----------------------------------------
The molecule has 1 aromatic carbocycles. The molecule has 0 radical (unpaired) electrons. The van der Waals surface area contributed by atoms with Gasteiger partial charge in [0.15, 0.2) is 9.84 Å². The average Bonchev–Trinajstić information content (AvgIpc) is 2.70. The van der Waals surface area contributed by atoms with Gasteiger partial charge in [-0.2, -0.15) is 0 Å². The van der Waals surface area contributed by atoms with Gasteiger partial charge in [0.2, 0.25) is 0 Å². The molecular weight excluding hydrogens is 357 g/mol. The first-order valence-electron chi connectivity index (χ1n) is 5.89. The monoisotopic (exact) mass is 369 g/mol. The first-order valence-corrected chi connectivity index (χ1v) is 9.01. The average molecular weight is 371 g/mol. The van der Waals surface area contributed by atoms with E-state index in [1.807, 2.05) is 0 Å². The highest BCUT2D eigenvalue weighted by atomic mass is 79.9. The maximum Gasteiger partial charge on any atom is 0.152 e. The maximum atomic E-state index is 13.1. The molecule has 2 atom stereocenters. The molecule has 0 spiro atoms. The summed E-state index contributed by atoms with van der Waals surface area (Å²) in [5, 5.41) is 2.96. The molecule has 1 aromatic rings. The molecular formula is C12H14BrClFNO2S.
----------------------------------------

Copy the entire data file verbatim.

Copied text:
The molecule has 1 aromatic carbocycles. The molecule has 0 radical (unpaired) electrons. The van der Waals surface area contributed by atoms with Gasteiger partial charge in [0.15, 0.2) is 9.84 Å². The average Bonchev–Trinajstić information content (AvgIpc) is 2.70. The van der Waals surface area contributed by atoms with Gasteiger partial charge in [-0.2, -0.15) is 0 Å². The van der Waals surface area contributed by atoms with Gasteiger partial charge in [0.2, 0.25) is 0 Å². The molecular weight excluding hydrogens is 357 g/mol. The first-order valence-electron chi connectivity index (χ1n) is 5.89. The monoisotopic (exact) mass is 369 g/mol. The first-order valence-corrected chi connectivity index (χ1v) is 9.01. The average molecular weight is 371 g/mol. The van der Waals surface area contributed by atoms with E-state index in [1.807, 2.05) is 0 Å². The highest BCUT2D eigenvalue weighted by atomic mass is 79.9. The maximum Gasteiger partial charge on any atom is 0.152 e. The maximum atomic E-state index is 13.1. The molecule has 2 atom stereocenters. The molecule has 0 spiro atoms. The summed E-state index contributed by atoms with van der Waals surface area (Å²) in [5, 5.41) is 2.96. The molecule has 1 aromatic rings. The molecular formula is C12H14BrClFNO2S.